NASHVILLE, Tenn. (WKRN) — We have hit an unwanted milestone. COVID-19 has now killed more Americans than the 1918 Spanish flu, making this our country’s deadliest pandemic.

If history has taught us anything, it’s that it often repeats itself.

“In some ways, these two things are really quite similar, in that people were sort of surprised that this was happening here in Nashville,” said Carole Bucy, Davidson County historian.

She reflects on the wave of flu infections that swept over the town in 1918. She says the way people reacted then versus now is starkly different.

“There was no evidence in the newspapers and the accounts of the 1918 to ’19 flu, that showed any politicalizing,” Bucy said. “The country very much wanted to unite, because everyone knew that it was not just a localized thing it had spread around the world.”

Accustomed to combatting widespread disease, the community essentially closed for three weeks without question.

“In the interest of containing the disease, they asked all the churches to close,” Bucy said. “They closed the schools and the movie theaters for a few short weeks, but it wasn’t for six months, nine months, anything like that.”

Masks went on and quarantines happened regularly.

“A sign was put on your house or something to notify people, even the postal delivery person ‘don’t stop at this house.'”

Outbreaks occurred in large gatherings.

“In Nashville, very quickly, they realized that the hot spot was out in the dormitories at the Dupont Powder Plant where we have lots of young women and some young men living in very tight confined quarters,” Bucy said.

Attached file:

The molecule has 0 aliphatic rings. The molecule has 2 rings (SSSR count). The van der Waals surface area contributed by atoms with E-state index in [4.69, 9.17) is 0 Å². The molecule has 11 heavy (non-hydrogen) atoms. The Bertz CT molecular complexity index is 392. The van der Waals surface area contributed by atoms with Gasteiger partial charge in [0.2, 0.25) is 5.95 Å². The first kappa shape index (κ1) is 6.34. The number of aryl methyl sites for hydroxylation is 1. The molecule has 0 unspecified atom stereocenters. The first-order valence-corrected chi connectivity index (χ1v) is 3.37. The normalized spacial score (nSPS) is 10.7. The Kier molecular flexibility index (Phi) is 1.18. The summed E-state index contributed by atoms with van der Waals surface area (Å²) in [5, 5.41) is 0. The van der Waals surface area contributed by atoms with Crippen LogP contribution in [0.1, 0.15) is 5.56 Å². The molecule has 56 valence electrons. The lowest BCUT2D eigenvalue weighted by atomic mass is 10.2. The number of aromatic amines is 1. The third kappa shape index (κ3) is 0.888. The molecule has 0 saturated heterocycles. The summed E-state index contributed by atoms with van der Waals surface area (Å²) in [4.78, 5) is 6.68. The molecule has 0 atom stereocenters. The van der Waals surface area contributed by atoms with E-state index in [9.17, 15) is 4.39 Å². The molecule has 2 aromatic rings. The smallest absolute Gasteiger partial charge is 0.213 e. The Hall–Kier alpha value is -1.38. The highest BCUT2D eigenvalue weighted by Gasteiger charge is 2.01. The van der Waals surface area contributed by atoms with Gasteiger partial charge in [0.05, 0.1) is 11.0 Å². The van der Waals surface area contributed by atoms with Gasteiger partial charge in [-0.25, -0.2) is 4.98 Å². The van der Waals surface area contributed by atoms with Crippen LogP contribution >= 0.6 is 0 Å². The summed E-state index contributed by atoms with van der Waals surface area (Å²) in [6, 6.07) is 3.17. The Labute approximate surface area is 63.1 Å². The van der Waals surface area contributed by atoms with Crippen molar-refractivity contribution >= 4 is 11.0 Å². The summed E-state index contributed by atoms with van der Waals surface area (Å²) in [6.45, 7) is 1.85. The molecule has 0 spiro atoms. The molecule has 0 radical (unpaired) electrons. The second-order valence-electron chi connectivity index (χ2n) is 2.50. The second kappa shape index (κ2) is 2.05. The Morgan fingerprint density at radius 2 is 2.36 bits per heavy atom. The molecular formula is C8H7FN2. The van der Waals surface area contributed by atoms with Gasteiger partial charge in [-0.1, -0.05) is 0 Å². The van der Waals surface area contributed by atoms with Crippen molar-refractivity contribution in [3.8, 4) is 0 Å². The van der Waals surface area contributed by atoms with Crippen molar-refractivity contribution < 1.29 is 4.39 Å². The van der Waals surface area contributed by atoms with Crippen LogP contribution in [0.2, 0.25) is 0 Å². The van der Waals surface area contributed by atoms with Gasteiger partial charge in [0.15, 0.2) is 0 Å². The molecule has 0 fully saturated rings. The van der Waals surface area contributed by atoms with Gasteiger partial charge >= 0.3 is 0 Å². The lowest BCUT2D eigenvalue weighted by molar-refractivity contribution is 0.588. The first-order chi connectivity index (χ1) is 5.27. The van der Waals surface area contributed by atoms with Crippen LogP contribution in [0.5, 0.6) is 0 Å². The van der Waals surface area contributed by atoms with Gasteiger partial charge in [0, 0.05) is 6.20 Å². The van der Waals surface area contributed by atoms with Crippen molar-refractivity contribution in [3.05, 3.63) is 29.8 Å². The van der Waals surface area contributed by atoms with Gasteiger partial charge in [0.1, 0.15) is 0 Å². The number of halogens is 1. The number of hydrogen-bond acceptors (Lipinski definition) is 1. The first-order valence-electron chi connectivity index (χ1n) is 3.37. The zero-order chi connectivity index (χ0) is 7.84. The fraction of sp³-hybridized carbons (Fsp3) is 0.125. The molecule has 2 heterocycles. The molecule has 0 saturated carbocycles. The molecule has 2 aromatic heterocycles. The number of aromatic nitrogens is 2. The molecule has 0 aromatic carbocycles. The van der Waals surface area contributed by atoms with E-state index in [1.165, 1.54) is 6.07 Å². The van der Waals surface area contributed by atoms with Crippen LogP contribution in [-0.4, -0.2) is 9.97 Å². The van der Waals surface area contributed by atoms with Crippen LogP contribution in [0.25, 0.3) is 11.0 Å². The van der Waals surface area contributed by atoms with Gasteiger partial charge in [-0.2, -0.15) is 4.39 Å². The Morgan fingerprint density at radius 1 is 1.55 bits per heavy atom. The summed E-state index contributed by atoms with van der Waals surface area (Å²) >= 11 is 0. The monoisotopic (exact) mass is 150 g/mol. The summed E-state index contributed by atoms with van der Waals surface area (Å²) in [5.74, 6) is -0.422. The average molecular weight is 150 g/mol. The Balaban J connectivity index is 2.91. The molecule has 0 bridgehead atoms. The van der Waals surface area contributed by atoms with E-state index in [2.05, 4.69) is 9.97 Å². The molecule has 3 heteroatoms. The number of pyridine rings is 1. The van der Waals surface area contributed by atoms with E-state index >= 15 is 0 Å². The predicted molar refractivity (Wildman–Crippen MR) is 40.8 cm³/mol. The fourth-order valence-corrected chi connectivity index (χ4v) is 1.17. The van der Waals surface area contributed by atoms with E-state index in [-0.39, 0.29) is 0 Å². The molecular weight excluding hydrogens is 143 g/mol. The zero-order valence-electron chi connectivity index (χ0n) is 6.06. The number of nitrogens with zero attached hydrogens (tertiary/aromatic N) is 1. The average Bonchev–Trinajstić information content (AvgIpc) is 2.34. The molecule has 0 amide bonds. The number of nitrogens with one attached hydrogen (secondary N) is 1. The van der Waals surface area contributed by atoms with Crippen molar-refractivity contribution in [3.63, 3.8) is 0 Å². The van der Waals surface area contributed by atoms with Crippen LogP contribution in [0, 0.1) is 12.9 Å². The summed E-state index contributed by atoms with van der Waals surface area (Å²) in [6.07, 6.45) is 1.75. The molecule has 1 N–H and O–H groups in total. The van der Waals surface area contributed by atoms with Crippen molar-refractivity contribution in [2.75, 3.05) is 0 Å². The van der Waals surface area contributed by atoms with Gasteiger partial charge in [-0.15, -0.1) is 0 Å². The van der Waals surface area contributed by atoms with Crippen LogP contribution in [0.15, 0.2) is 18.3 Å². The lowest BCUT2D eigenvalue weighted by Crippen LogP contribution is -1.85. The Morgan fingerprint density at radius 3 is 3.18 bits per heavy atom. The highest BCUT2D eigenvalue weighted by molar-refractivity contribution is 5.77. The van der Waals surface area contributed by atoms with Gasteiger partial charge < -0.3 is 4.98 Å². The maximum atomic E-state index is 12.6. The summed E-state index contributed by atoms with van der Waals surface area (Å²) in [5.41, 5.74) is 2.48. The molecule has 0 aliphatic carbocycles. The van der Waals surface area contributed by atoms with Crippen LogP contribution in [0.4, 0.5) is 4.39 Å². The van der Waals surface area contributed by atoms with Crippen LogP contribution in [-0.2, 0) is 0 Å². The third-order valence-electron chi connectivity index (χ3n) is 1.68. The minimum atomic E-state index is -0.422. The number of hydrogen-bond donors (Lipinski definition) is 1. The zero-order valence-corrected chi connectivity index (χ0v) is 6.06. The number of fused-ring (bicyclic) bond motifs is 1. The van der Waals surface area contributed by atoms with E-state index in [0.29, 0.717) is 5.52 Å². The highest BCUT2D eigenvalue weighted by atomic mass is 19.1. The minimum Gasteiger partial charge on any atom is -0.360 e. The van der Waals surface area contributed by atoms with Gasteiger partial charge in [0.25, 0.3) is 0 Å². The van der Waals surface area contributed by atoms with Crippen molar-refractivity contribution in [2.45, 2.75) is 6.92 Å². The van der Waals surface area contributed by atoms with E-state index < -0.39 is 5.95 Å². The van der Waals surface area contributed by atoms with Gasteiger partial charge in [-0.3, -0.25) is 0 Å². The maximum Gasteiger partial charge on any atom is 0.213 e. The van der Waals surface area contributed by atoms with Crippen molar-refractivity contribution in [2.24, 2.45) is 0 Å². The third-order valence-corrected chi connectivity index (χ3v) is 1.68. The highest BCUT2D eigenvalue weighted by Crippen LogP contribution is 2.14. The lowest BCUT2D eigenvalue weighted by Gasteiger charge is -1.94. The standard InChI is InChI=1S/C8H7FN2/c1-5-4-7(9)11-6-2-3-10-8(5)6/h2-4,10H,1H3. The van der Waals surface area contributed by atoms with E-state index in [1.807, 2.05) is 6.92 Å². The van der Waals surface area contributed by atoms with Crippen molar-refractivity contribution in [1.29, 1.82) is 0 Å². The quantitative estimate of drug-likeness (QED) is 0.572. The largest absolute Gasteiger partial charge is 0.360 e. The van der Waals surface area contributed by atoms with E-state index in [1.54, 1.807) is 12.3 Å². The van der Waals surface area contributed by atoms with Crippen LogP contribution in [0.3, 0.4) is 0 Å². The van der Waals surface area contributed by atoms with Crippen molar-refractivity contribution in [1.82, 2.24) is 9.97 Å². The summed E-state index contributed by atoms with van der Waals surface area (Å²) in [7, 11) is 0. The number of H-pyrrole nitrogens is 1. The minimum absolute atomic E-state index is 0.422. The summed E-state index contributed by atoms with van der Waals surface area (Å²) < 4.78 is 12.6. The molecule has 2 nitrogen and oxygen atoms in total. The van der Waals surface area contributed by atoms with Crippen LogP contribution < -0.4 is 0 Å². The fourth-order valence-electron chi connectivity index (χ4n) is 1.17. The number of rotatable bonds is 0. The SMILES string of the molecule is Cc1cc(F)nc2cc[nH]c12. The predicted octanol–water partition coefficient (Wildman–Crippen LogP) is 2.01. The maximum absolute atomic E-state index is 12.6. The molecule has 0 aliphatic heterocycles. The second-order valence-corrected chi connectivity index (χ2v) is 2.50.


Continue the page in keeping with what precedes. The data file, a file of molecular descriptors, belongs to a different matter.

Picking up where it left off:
Dupont Power Plant, Courtesy Tennessee State Library and Archives
Dupont Power Plant, Courtesy Tennessee State Library and Archives

They even experienced a second wave of the Spanish flu that hit in 1919.

“This is sort of like the delta variant today that has come back.”

Bucy thinks the biggest difference between then and now is mistrust, which is a change even from the ’60s when the polio vaccine was administered.

“When the Salk vaccine came out, there were no people saying you shouldn’t get this,” she said.
“You lined up at your elementary school on a Saturday and Sunday and got the sugar cube.”

She suspects the explosion of technology helped spur the mental shift.

“It’s partly because of our access to an excessive amount of communication information, our inability to discern what’s fact, from fiction.”

Yet, the same advancements in technology can be credited for the quick development of the current vaccine.

And just as the flu continues to impact us today, Bucy suspects we will be dealing with COVID-19, in some capacity, for generations to come.